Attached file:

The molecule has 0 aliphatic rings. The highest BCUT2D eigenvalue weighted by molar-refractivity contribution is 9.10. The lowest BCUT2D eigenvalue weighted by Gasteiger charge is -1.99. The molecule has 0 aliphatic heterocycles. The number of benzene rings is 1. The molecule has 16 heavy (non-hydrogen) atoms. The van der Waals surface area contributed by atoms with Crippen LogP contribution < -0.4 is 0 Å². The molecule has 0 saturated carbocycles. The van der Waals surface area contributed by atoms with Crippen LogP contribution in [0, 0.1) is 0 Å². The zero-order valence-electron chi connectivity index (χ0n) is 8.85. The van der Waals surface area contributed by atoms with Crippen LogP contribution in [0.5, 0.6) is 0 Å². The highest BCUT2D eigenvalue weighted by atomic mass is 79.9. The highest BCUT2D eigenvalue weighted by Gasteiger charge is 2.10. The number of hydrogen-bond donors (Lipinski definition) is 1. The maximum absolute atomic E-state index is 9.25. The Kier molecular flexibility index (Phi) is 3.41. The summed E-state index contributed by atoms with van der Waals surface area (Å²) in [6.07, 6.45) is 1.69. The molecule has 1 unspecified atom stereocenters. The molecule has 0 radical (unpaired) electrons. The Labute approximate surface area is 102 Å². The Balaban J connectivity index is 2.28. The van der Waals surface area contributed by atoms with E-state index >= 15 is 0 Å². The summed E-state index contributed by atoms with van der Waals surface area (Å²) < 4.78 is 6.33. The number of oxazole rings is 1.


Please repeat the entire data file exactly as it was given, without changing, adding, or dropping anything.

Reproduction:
The molecule has 0 aliphatic rings. The highest BCUT2D eigenvalue weighted by molar-refractivity contribution is 9.10. The lowest BCUT2D eigenvalue weighted by Gasteiger charge is -1.99. The molecule has 0 aliphatic heterocycles. The number of benzene rings is 1. The molecule has 16 heavy (non-hydrogen) atoms. The van der Waals surface area contributed by atoms with Crippen LogP contribution < -0.4 is 0 Å². The molecule has 0 saturated carbocycles. The van der Waals surface area contributed by atoms with Crippen LogP contribution in [0, 0.1) is 0 Å². The zero-order valence-electron chi connectivity index (χ0n) is 8.85. The van der Waals surface area contributed by atoms with Crippen LogP contribution in [0.5, 0.6) is 0 Å². The highest BCUT2D eigenvalue weighted by atomic mass is 79.9. The highest BCUT2D eigenvalue weighted by Gasteiger charge is 2.10. The number of hydrogen-bond donors (Lipinski definition) is 1. The maximum absolute atomic E-state index is 9.25. The Kier molecular flexibility index (Phi) is 3.41. The summed E-state index contributed by atoms with van der Waals surface area (Å²) in [6.07, 6.45) is 1.69. The molecule has 1 unspecified atom stereocenters. The molecule has 0 radical (unpaired) electrons. The Labute approximate surface area is 102 Å². The Balaban J connectivity index is 2.28. The van der Waals surface area contributed by atoms with E-state index >= 15 is 0 Å². The summed E-state index contributed by atoms with van der Waals surface area (Å²) < 4.78 is 6.33. The number of oxazole rings is 1.